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  • Guideline Summary
  • NGC:010550
  • 2014 Oct

Deep brain stimulation for obsessive-compulsive disorder: systematic review and evidence-based guideline sponsored by the American Society for Stereotactic and Functional Neurosurgery and the Congress of Neurological Surgeons (CNS) and endorsed by the CNS and American Association of Neurological Surgeons.

Hamani C, Pilitsis J, Rughani AI, Rosenow JM, Patil PG, Slavin KS, Abosch A, Eskandar E, Mitchell LS, Kalkanis S. Deep brain stimulation for obsessive-compulsive disorder: systematic review and evidence-based guideline sponsored by the American Society for Stereotactic and Functional Neurosurgery and the Congress of Neurological Surgeons (CNS) and endorsed by the CNS and American Association of Neurological Surgeons. Neurosurgery. 2014 Oct;75(4):327-33. [33 references] PubMed External Web Site Policy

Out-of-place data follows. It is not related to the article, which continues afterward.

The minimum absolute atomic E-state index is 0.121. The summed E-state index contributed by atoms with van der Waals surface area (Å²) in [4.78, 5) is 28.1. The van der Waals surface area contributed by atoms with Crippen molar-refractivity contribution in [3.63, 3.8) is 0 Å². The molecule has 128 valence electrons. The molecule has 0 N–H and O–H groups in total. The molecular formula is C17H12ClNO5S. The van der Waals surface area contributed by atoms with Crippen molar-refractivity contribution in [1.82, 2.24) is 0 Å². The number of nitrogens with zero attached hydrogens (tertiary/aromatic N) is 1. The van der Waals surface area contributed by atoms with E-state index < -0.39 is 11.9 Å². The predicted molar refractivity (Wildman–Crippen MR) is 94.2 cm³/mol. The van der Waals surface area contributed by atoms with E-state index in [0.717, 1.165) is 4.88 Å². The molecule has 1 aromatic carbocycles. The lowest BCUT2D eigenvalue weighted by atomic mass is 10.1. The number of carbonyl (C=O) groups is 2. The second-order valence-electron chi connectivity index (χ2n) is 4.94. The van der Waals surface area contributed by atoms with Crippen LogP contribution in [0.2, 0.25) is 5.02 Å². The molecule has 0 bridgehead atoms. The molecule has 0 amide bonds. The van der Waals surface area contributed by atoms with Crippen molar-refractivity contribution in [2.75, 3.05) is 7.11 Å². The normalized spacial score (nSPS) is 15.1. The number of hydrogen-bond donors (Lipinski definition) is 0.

View the original guideline documentation External Web Site Policy

This is the current release of the guideline.

This guideline meets NGC's 2013 (revised) inclusion criteria.

Major Recommendations

Definitions for the level of evidence (I-III) and levels of recommendation (I-III) are provided at the end of the Major Recommendations field.

The effectiveness of deep brain stimulation (DBS) for obsessive-compulsive disorder (OCD) has been reported in randomized, controlled trials comparing active and sham stimulation. Based on the literature, the following recommendations can be made: (1) There is Level I evidence, based on a single Level I study, for the use of bilateral subthalamic nucleus DBS for the treatment of medically refractory OCD. (2) There is Level II evidence, based on a single Level II study, for the use of bilateral nucleus accumbens DBS for the treatment of medically refractory OCD. (3) There is insufficient evidence to make a recommendation for the use of unilateral DBS for the treatment of medically refractory OCD.